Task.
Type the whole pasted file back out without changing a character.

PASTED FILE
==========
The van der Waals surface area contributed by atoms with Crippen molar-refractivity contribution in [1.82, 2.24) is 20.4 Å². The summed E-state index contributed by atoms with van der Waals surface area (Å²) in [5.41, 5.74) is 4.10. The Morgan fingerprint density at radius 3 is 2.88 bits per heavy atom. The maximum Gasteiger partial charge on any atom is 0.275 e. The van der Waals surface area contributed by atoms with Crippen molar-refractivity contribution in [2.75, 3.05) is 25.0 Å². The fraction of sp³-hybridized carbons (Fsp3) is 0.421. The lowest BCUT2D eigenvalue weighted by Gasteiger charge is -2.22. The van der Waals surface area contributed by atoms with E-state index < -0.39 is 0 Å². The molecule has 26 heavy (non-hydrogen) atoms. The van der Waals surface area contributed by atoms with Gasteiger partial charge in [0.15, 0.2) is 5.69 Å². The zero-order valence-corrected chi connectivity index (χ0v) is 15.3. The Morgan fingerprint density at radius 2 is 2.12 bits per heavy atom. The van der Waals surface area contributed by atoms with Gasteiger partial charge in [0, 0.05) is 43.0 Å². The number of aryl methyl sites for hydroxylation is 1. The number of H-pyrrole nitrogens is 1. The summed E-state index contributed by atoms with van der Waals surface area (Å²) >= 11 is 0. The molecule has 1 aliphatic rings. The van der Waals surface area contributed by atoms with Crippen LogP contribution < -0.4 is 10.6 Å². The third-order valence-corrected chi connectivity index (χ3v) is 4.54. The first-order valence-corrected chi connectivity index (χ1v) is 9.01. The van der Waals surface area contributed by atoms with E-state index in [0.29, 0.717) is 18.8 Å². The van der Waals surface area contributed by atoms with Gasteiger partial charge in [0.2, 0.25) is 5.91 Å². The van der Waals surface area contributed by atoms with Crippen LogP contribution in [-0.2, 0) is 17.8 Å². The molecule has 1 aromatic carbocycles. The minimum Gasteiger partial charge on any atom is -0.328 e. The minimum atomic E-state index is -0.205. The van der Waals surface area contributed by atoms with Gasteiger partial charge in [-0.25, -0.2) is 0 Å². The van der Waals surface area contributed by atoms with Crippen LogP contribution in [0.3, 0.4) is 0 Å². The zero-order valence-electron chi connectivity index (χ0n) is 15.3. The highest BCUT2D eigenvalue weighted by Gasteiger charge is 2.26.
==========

The van der Waals surface area contributed by atoms with Crippen molar-refractivity contribution in [1.82, 2.24) is 20.4 Å². The summed E-state index contributed by atoms with van der Waals surface area (Å²) in [5.41, 5.74) is 4.10. The Morgan fingerprint density at radius 3 is 2.88 bits per heavy atom. The maximum Gasteiger partial charge on any atom is 0.275 e. The van der Waals surface area contributed by atoms with Crippen molar-refractivity contribution in [2.75, 3.05) is 25.0 Å². The fraction of sp³-hybridized carbons (Fsp3) is 0.421. The lowest BCUT2D eigenvalue weighted by Gasteiger charge is -2.22. The van der Waals surface area contributed by atoms with E-state index < -0.39 is 0 Å². The molecule has 26 heavy (non-hydrogen) atoms. The van der Waals surface area contributed by atoms with Gasteiger partial charge in [0.15, 0.2) is 5.69 Å². The zero-order valence-corrected chi connectivity index (χ0v) is 15.3. The Morgan fingerprint density at radius 2 is 2.12 bits per heavy atom. The van der Waals surface area contributed by atoms with Gasteiger partial charge in [0, 0.05) is 43.0 Å². The number of aryl methyl sites for hydroxylation is 1. The number of H-pyrrole nitrogens is 1. The summed E-state index contributed by atoms with van der Waals surface area (Å²) >= 11 is 0. The molecule has 1 aliphatic rings. The van der Waals surface area contributed by atoms with Crippen LogP contribution < -0.4 is 10.6 Å². The third-order valence-corrected chi connectivity index (χ3v) is 4.54. The first-order valence-corrected chi connectivity index (χ1v) is 9.01. The van der Waals surface area contributed by atoms with E-state index in [0.29, 0.717) is 18.8 Å². The van der Waals surface area contributed by atoms with Gasteiger partial charge in [0.2, 0.25) is 5.91 Å². The van der Waals surface area contributed by atoms with Crippen LogP contribution in [-0.2, 0) is 17.8 Å². The molecule has 1 aromatic carbocycles. The minimum Gasteiger partial charge on any atom is -0.328 e. The minimum atomic E-state index is -0.205. The van der Waals surface area contributed by atoms with Gasteiger partial charge in [-0.25, -0.2) is 0 Å². The van der Waals surface area contributed by atoms with Crippen LogP contribution in [0.3, 0.4) is 0 Å². The zero-order valence-electron chi connectivity index (χ0n) is 15.3. The highest BCUT2D eigenvalue weighted by Gasteiger charge is 2.26.